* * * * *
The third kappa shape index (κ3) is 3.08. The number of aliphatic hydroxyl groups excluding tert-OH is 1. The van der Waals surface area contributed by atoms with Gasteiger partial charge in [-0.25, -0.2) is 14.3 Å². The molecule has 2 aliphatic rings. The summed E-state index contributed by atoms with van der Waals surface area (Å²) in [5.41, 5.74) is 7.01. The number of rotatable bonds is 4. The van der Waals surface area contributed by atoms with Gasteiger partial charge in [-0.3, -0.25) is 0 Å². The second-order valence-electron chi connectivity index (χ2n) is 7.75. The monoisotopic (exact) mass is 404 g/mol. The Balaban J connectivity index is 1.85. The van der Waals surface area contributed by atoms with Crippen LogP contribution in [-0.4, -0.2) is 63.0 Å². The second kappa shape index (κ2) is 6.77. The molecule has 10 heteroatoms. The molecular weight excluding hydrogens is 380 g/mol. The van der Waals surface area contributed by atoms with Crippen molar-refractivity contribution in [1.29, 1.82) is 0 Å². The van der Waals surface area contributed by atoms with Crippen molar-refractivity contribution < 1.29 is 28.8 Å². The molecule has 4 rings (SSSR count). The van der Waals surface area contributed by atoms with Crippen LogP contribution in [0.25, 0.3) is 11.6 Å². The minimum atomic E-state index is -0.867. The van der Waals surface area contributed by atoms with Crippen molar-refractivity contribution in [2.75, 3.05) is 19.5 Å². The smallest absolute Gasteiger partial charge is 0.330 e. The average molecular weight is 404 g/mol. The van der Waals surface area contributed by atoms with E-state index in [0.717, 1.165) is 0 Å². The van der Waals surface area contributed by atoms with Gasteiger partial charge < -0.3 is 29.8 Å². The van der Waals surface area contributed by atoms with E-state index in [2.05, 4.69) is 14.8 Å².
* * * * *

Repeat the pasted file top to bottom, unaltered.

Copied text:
The third kappa shape index (κ3) is 3.08. The number of aliphatic hydroxyl groups excluding tert-OH is 1. The van der Waals surface area contributed by atoms with Gasteiger partial charge in [-0.25, -0.2) is 14.3 Å². The molecule has 2 aliphatic rings. The summed E-state index contributed by atoms with van der Waals surface area (Å²) in [5.41, 5.74) is 7.01. The number of rotatable bonds is 4. The van der Waals surface area contributed by atoms with Gasteiger partial charge in [-0.3, -0.25) is 0 Å². The second-order valence-electron chi connectivity index (χ2n) is 7.75. The monoisotopic (exact) mass is 404 g/mol. The Balaban J connectivity index is 1.85. The van der Waals surface area contributed by atoms with Crippen LogP contribution in [-0.4, -0.2) is 63.0 Å². The second kappa shape index (κ2) is 6.77. The molecule has 10 heteroatoms. The molecular weight excluding hydrogens is 380 g/mol. The van der Waals surface area contributed by atoms with Crippen molar-refractivity contribution in [1.29, 1.82) is 0 Å². The van der Waals surface area contributed by atoms with Crippen molar-refractivity contribution < 1.29 is 28.8 Å². The molecule has 4 rings (SSSR count). The van der Waals surface area contributed by atoms with Crippen LogP contribution in [0.25, 0.3) is 11.6 Å². The minimum atomic E-state index is -0.867. The van der Waals surface area contributed by atoms with Crippen molar-refractivity contribution in [2.75, 3.05) is 19.5 Å². The smallest absolute Gasteiger partial charge is 0.330 e. The average molecular weight is 404 g/mol. The van der Waals surface area contributed by atoms with E-state index in [0.717, 1.165) is 0 Å². The van der Waals surface area contributed by atoms with Gasteiger partial charge < -0.3 is 29.8 Å². The van der Waals surface area contributed by atoms with E-state index in [2.05, 4.69) is 14.8 Å².